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Friday
Mar182016

Willpower and Time Management - II

Yesterday in Paying the Price I said that we can only claim that we really want something if we are prepared to pay the price. This applies whether we want to play a musical instrument, get fit, set up our own business, write a book or even just have a tidy office.

This is closely related to what I said In Willpower and Time Management - I :

“Consistent action to follow one’s long-term goals can only be carried out by constructing a scenario in which it’s easier to do the right thing than the wrong thing.”

In the past I’ve frequently used the analogy of a river and a swamp. In both cases water is just doing what water does, and the difference lies in the surrounding circumstances.

In the same way humans just do what humans do. The difference between success and failure in a productive goal is all in the surroundings.

My contention is that no-list systems are better than catch-all systems at providing the surroundings needed for success.

Why?

The reason is because a catch-all system is based on a long list of everything that you have to do. Since the list may be fifty to a hundred items (or more) long it is obviously impossible for it all to be done immediately. So it becomes a list of things over which you are delaying action.

The process you are building into your brain with a catch-all list is therefore:

  1. Decide to do
  2. Put on List
  3. Delay action

A no-list system on the other hand  is about immediate action. A no-list system will typically be dealing with five or less tasks at a time.

Therefore the process you are building into your brain with a no-list system is:

  1. Decide to do
  2. Put on list
  3. Take action

You have the impulse to do something, and almost immediately you take action on that impulse. The act of writing it down prevents you from merely drifting. Writing it focuses the mind and ensures that you are taking action purposefully.

The very fact that you have started to take action begins to lay down patterns of action in your brain.

Perhaps the most important pattern is that when you write something on your list you take action on it. Action becomes the natural consequence of writing something down. And writing something down is the natural consequence of deciding to do it.

Another almost equally important pattern is that once you’ve written something down and have started to take action you tend to continue in that action in the future. Every time you continue to take action you reinforce the new pattern.

A third important pattern is that having written actions down in a certain order you have begun to lay this down as a pattern for action in the future.

What has happened is that you have initiated action, reinforced action and laid down a sequence of action. You have in other words constructed the circumstances which will lead you to sticking with the goal.

Reader Comments (21)

Thanks Mark!

<<In the past I’ve frequently used the analogy of a river and a swamp. In both cases water is just doing what water does, and the difference lies in the surrounding circumstances.>>

This ist eye-opening :-)

What I experience is that the surrounding cirumstances are build by our Environment (the Boss, the spouse, the Kids, the lazyness, your self-ego, and so forth). I feel, that we are not the master of this environment. Thus, the no-list on one side brings relief (no long list nagging), but also do not align to the "Environment" intended by _others_.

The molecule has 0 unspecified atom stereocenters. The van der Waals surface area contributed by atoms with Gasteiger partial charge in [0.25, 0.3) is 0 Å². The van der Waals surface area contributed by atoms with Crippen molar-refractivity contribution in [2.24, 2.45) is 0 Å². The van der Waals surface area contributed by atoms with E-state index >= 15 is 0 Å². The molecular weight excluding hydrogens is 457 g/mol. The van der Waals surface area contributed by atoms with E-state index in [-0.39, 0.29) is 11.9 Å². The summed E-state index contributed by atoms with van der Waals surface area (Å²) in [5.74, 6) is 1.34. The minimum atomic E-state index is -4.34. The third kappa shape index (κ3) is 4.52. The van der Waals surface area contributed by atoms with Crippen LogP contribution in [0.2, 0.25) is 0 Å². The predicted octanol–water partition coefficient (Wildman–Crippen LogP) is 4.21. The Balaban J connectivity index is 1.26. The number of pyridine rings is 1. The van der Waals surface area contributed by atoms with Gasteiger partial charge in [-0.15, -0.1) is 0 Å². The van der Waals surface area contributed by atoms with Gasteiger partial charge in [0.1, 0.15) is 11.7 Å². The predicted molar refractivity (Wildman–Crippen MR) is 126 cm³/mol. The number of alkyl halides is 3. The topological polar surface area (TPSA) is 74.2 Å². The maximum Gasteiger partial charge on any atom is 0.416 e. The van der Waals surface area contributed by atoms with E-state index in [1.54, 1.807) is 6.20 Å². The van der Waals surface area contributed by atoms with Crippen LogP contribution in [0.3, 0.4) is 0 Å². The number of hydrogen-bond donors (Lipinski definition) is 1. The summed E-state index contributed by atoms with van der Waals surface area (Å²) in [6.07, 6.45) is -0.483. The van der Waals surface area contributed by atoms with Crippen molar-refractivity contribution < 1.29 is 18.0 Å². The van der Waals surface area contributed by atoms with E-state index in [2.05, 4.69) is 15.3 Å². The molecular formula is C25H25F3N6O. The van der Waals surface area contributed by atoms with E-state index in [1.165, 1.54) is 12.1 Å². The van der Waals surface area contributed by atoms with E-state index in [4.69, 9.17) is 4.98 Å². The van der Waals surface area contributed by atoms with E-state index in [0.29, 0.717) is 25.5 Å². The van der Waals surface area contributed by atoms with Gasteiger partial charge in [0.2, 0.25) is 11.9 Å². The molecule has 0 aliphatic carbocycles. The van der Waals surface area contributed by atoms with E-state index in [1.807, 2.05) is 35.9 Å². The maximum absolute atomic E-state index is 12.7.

This maybe asked frequently...
Before drafting the no-list (e.g. 5T) do you take a quick view in your calender (Meetings, Milestones, ...) and in a so called "commitment list" where the intended environment by others are mapped (e.g. "renovate K2ids room till end of April"; "do sales analyses for bob"; ........)? And then commit to your next 5 Tasks? So, IMO the commitment list will be the replacement for the Long-list - where you get tension about what you should do in the future (which never exists, only in the now).
I'm not clear about how to generate the no-list (to stay reliable to others) - and I'm looking forward to your new system.

(Probably this is answered in your new book - I haven't finished it already ;-)

Cheers!
Jens
March 18, 2016 at 12:08 | Unregistered CommenterJens
Dear Mark,
I have been reading your blog this year, following on from reading Do It Tomorrow last year, and am looking forward to reading your more recent book (when I have finished my current book!).
I mainly wanted to say thank you very much for the work you are doing in freeing people up from being unproductively overburdened. This month I have for the first time, after many years of struggling with an ever-growing backlog, succeeded in implementing a system of clearing yesterday's work by the end of the day, as well as made some headway into the backlog. A helpful aid to this has been keeping a daily productivity diary, just a couple of lines on how the day went, to help keep this perspective in mind. This may not sound earth-shattering to most people, but it has shifted a background feeling that I'm always failing and brought a greater confidence that I am capable of assessing what's needed and taking effective action, which has transformed my experience of work. It's only 3 weeks so far, but the signs are that it is sustainable change, and definitely a shift that I wish to build on, so thank you!
March 18, 2016 at 12:13 | Unregistered CommenterColin V
Jens:

<< What I experience is that the surrounding cirumstances are build by our Environment (the Boss, the spouse, the Kids, the lazyness, your self-ego, and so forth). I feel, that we are not the master of this environment. >>

The message I am trying to get over in this post is that catch-all lists are an attempt to respond to our external environment, which as you rightly say is mainly set by other people.